Sunday, November 30, 2014

Review: The Babadook

Image courtesy of IFC Films.
The past two weeks have seen the release of two of the year's very best horror movies and both of them were made by women. Last week's release was Ana Lily Amirpour's moody black and white Iranian vampire western "A Girl Walks Home Alone at Night" and this week's selection is Australian Jennifer Kent's debut "The Babadook."

Kent's picture is one of the most thematically rich and outright scary horror movies of recent memory. I wouldn't dare give away its secrets, but suffice it to say it takes the type of story you'd typically find in a horror film and uses it to express something about the fragility of the human condition. And, yeah, it's pretty damn frightening in the process.

At the film's beginning, single mother Amelia (Essie Davis in one of the year's best breakout performances) is struggling to raise her rambunctious son Robbie (Daniel Henshall), who may at first appear as a nightmare child due to his wild behavior, constant screaming and crying and troubles at school, that is, until his mother takes a turn for the worse more than halfway through the movie.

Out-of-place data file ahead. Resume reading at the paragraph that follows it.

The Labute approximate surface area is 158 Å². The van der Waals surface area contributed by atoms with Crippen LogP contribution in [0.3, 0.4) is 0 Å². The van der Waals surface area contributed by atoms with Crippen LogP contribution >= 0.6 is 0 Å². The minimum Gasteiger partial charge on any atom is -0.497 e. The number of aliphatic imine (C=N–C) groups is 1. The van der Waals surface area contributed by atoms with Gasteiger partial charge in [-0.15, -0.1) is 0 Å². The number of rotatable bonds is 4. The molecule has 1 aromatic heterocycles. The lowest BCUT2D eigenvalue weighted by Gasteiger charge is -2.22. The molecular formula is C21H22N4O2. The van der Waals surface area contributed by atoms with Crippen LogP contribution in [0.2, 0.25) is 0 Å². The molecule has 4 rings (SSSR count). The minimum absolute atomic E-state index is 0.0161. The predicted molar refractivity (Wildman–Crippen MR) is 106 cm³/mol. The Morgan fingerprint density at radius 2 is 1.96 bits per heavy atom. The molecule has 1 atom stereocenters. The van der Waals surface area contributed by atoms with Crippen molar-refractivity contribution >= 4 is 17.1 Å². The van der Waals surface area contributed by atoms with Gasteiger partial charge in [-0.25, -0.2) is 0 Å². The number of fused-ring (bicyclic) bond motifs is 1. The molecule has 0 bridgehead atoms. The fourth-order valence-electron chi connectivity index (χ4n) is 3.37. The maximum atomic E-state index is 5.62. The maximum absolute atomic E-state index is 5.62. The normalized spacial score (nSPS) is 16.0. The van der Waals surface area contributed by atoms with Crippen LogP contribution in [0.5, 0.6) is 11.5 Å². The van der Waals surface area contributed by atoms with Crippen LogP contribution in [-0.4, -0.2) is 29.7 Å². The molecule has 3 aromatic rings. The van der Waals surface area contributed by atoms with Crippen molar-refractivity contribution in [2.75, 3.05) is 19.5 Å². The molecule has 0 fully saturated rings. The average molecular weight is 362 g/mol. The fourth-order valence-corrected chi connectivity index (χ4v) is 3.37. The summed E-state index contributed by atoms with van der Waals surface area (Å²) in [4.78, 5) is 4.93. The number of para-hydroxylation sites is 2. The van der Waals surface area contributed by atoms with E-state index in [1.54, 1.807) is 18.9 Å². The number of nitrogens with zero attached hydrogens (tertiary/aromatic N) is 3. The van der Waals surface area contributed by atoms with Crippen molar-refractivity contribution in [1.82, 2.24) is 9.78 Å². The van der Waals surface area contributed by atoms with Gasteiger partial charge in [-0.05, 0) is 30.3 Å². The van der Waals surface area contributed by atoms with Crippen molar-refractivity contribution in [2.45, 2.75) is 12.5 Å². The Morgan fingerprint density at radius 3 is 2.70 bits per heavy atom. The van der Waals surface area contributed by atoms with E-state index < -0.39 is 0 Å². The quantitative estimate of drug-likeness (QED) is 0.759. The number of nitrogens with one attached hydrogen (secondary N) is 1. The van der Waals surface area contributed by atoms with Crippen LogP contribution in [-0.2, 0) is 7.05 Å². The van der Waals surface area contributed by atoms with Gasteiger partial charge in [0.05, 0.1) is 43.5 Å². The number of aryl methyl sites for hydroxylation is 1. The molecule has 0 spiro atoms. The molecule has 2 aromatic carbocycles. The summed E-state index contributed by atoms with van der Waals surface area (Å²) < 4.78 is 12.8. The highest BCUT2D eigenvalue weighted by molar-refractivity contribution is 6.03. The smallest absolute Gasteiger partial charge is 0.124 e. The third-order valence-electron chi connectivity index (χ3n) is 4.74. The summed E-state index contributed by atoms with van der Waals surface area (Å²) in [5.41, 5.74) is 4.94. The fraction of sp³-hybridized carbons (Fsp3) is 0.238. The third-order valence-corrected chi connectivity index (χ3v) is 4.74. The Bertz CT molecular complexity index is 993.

Seven years prior to the film's beginning, Amelia lost her husband in a car accident as he was driving her to the hospital to give birth. She's never quite gotten over it and despite her love for him, Robbie reminds her of her dead husband. His birthday falls on the date of her husband's death, so they hardly ever celebrate it on the actual day.

One day, Amelia finds a children's book titled "Mister Babadook" that she reads to Robbie at night, but halfway through it, she finds it too macabre and tries to close it, despite Robbie's insistence on continuing. The book tells the story of the titular fiend, whom, once you have let him into your home cannot be gotten rid of.

Robbie begins to see the Babadook (which is named after the sound of his knocks on the door, "ba ba dook dook!") and Amelia becomes annoyed, thinking this is more of the child's erratic behavior. And then, she begins to see it as well. Mister Babadook, created through stop motion animation, is a tall figure with a hat, coat, creepy grin and long, sharp fingernails. He floats through the house and scuttles across the ceiling like a large insect.

I won't explain how or why he has come about, but when you figure out exactly who Mister Babadook is, you'll likely agree that it's a pretty bold move for a horror movie. Most films in the genre are merely meant to scare - or, in lesser case scenarios, gross out - viewers with little else in the way of purpose.

But "The Babadook" is a horror movie in the grand tradition of those that attempt a little something more, one which uses the horrors of actual human concerns to stand in for the evil lurking under the bed. It's a pretty creepy picture and one that has more going under its surface than your typical example of the genre.

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